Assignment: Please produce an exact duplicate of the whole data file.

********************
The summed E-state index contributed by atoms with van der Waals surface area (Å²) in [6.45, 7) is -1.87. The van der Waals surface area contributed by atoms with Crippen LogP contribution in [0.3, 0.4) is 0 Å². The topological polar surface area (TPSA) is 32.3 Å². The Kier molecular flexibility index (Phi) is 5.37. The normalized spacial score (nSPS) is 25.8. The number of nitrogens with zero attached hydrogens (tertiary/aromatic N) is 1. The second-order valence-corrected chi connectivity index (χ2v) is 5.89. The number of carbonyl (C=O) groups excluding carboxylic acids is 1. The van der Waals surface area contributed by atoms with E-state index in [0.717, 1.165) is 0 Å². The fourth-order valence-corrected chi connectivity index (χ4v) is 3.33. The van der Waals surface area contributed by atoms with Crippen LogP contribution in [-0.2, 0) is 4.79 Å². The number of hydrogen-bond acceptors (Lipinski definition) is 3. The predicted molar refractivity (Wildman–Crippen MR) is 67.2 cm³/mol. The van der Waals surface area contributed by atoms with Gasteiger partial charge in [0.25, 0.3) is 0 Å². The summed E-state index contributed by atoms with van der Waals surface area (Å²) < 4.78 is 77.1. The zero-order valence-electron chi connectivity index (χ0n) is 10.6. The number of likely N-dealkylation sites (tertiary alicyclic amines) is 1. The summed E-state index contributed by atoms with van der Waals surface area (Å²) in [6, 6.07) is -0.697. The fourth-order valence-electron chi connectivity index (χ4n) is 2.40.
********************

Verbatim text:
The summed E-state index contributed by atoms with van der Waals surface area (Å²) in [6.45, 7) is -1.87. The van der Waals surface area contributed by atoms with Crippen LogP contribution in [0.3, 0.4) is 0 Å². The topological polar surface area (TPSA) is 32.3 Å². The Kier molecular flexibility index (Phi) is 5.37. The normalized spacial score (nSPS) is 25.8. The number of nitrogens with zero attached hydrogens (tertiary/aromatic N) is 1. The second-order valence-corrected chi connectivity index (χ2v) is 5.89. The number of carbonyl (C=O) groups excluding carboxylic acids is 1. The van der Waals surface area contributed by atoms with E-state index in [0.717, 1.165) is 0 Å². The fourth-order valence-corrected chi connectivity index (χ4v) is 3.33. The van der Waals surface area contributed by atoms with Crippen LogP contribution in [-0.2, 0) is 4.79 Å². The number of hydrogen-bond acceptors (Lipinski definition) is 3. The predicted molar refractivity (Wildman–Crippen MR) is 67.2 cm³/mol. The van der Waals surface area contributed by atoms with Gasteiger partial charge in [0.25, 0.3) is 0 Å². The summed E-state index contributed by atoms with van der Waals surface area (Å²) < 4.78 is 77.1. The zero-order valence-electron chi connectivity index (χ0n) is 10.6. The number of likely N-dealkylation sites (tertiary alicyclic amines) is 1. The summed E-state index contributed by atoms with van der Waals surface area (Å²) in [6, 6.07) is -0.697. The fourth-order valence-electron chi connectivity index (χ4n) is 2.40.